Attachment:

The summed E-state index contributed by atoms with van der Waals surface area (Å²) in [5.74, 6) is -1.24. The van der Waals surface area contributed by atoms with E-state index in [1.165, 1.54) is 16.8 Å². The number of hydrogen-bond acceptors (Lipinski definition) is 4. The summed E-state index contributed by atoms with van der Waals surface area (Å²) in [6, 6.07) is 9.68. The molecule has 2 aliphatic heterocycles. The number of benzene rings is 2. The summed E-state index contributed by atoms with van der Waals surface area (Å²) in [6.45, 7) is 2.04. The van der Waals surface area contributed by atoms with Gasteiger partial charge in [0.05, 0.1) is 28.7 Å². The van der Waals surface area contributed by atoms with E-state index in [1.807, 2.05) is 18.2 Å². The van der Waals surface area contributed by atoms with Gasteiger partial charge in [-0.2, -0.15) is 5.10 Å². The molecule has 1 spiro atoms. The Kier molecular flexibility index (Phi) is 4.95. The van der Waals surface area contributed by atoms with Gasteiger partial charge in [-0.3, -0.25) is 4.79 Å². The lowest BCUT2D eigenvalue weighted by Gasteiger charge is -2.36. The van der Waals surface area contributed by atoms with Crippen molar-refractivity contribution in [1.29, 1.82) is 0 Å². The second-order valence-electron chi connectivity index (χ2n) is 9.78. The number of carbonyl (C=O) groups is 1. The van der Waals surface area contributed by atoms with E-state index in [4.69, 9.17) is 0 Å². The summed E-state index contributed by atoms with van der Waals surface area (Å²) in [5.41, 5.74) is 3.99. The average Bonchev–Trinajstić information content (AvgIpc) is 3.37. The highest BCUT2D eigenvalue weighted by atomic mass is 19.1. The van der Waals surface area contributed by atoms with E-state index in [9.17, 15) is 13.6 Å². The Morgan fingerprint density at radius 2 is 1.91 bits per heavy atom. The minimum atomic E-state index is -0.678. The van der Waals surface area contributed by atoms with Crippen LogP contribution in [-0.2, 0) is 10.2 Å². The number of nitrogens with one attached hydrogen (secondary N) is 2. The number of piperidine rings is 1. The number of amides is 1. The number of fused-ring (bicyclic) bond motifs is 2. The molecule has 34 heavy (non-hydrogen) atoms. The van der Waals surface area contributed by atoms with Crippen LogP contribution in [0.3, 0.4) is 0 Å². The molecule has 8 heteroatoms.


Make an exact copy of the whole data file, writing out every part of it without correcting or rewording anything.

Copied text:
The summed E-state index contributed by atoms with van der Waals surface area (Å²) in [5.74, 6) is -1.24. The van der Waals surface area contributed by atoms with E-state index in [1.165, 1.54) is 16.8 Å². The number of hydrogen-bond acceptors (Lipinski definition) is 4. The summed E-state index contributed by atoms with van der Waals surface area (Å²) in [6, 6.07) is 9.68. The molecule has 2 aliphatic heterocycles. The number of benzene rings is 2. The summed E-state index contributed by atoms with van der Waals surface area (Å²) in [6.45, 7) is 2.04. The van der Waals surface area contributed by atoms with Gasteiger partial charge in [0.05, 0.1) is 28.7 Å². The van der Waals surface area contributed by atoms with E-state index in [1.807, 2.05) is 18.2 Å². The van der Waals surface area contributed by atoms with Gasteiger partial charge in [-0.2, -0.15) is 5.10 Å². The molecule has 1 spiro atoms. The Kier molecular flexibility index (Phi) is 4.95. The van der Waals surface area contributed by atoms with Gasteiger partial charge in [-0.3, -0.25) is 4.79 Å². The lowest BCUT2D eigenvalue weighted by Gasteiger charge is -2.36. The van der Waals surface area contributed by atoms with Crippen molar-refractivity contribution in [1.29, 1.82) is 0 Å². The second-order valence-electron chi connectivity index (χ2n) is 9.78. The number of carbonyl (C=O) groups is 1. The van der Waals surface area contributed by atoms with E-state index in [4.69, 9.17) is 0 Å². The summed E-state index contributed by atoms with van der Waals surface area (Å²) in [5.41, 5.74) is 3.99. The average Bonchev–Trinajstić information content (AvgIpc) is 3.37. The highest BCUT2D eigenvalue weighted by atomic mass is 19.1. The van der Waals surface area contributed by atoms with E-state index in [9.17, 15) is 13.6 Å². The Morgan fingerprint density at radius 2 is 1.91 bits per heavy atom. The minimum atomic E-state index is -0.678. The van der Waals surface area contributed by atoms with Crippen LogP contribution in [-0.2, 0) is 10.2 Å². The number of nitrogens with one attached hydrogen (secondary N) is 2. The number of piperidine rings is 1. The number of amides is 1. The number of fused-ring (bicyclic) bond motifs is 2. The molecule has 34 heavy (non-hydrogen) atoms. The van der Waals surface area contributed by atoms with Crippen LogP contribution in [0.3, 0.4) is 0 Å². The molecule has 8 heteroatoms.